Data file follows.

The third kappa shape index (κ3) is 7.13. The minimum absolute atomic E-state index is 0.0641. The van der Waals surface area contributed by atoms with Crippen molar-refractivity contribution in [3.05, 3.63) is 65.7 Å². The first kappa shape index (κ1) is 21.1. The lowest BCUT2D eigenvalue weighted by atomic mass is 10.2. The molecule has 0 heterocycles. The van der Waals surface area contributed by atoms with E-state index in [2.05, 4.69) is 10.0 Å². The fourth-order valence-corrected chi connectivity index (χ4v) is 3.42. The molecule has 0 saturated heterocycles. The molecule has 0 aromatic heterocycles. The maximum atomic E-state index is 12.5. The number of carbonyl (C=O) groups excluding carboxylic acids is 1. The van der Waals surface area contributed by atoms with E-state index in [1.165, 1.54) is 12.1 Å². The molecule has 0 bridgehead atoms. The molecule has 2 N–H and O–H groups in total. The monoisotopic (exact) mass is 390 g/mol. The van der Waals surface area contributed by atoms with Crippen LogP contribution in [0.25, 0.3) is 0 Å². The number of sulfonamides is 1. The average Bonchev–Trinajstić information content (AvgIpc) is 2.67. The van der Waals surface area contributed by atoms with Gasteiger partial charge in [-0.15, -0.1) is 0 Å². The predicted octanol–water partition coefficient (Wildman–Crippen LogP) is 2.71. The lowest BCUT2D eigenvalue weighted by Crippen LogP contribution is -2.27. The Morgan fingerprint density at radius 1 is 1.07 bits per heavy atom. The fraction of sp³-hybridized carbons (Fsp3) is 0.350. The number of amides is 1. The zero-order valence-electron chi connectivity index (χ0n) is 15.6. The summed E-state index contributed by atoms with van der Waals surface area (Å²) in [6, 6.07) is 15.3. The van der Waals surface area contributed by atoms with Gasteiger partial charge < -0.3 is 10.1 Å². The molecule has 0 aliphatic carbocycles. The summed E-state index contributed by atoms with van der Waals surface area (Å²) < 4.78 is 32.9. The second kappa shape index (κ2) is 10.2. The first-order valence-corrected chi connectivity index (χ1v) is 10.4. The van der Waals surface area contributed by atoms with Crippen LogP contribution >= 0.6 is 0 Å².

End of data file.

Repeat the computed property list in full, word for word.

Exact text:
The third kappa shape index (κ3) is 7.13. The minimum absolute atomic E-state index is 0.0641. The van der Waals surface area contributed by atoms with Crippen molar-refractivity contribution in [3.05, 3.63) is 65.7 Å². The first kappa shape index (κ1) is 21.1. The lowest BCUT2D eigenvalue weighted by atomic mass is 10.2. The molecule has 0 heterocycles. The van der Waals surface area contributed by atoms with E-state index in [2.05, 4.69) is 10.0 Å². The fourth-order valence-corrected chi connectivity index (χ4v) is 3.42. The molecule has 0 saturated heterocycles. The molecule has 0 aromatic heterocycles. The maximum atomic E-state index is 12.5. The number of carbonyl (C=O) groups excluding carboxylic acids is 1. The van der Waals surface area contributed by atoms with E-state index in [1.165, 1.54) is 12.1 Å². The molecule has 0 bridgehead atoms. The molecule has 2 N–H and O–H groups in total. The monoisotopic (exact) mass is 390 g/mol. The van der Waals surface area contributed by atoms with Crippen LogP contribution in [0.25, 0.3) is 0 Å². The number of sulfonamides is 1. The average Bonchev–Trinajstić information content (AvgIpc) is 2.67. The van der Waals surface area contributed by atoms with Gasteiger partial charge in [-0.15, -0.1) is 0 Å². The predicted octanol–water partition coefficient (Wildman–Crippen LogP) is 2.71. The lowest BCUT2D eigenvalue weighted by Crippen LogP contribution is -2.27. The Morgan fingerprint density at radius 1 is 1.07 bits per heavy atom. The fraction of sp³-hybridized carbons (Fsp3) is 0.350. The number of amides is 1. The zero-order valence-electron chi connectivity index (χ0n) is 15.6. The summed E-state index contributed by atoms with van der Waals surface area (Å²) in [6, 6.07) is 15.3. The van der Waals surface area contributed by atoms with Gasteiger partial charge < -0.3 is 10.1 Å². The molecule has 0 aliphatic carbocycles. The summed E-state index contributed by atoms with van der Waals surface area (Å²) < 4.78 is 32.9. The second kappa shape index (κ2) is 10.2. The first-order valence-corrected chi connectivity index (χ1v) is 10.4. The van der Waals surface area contributed by atoms with Crippen LogP contribution >= 0.6 is 0 Å².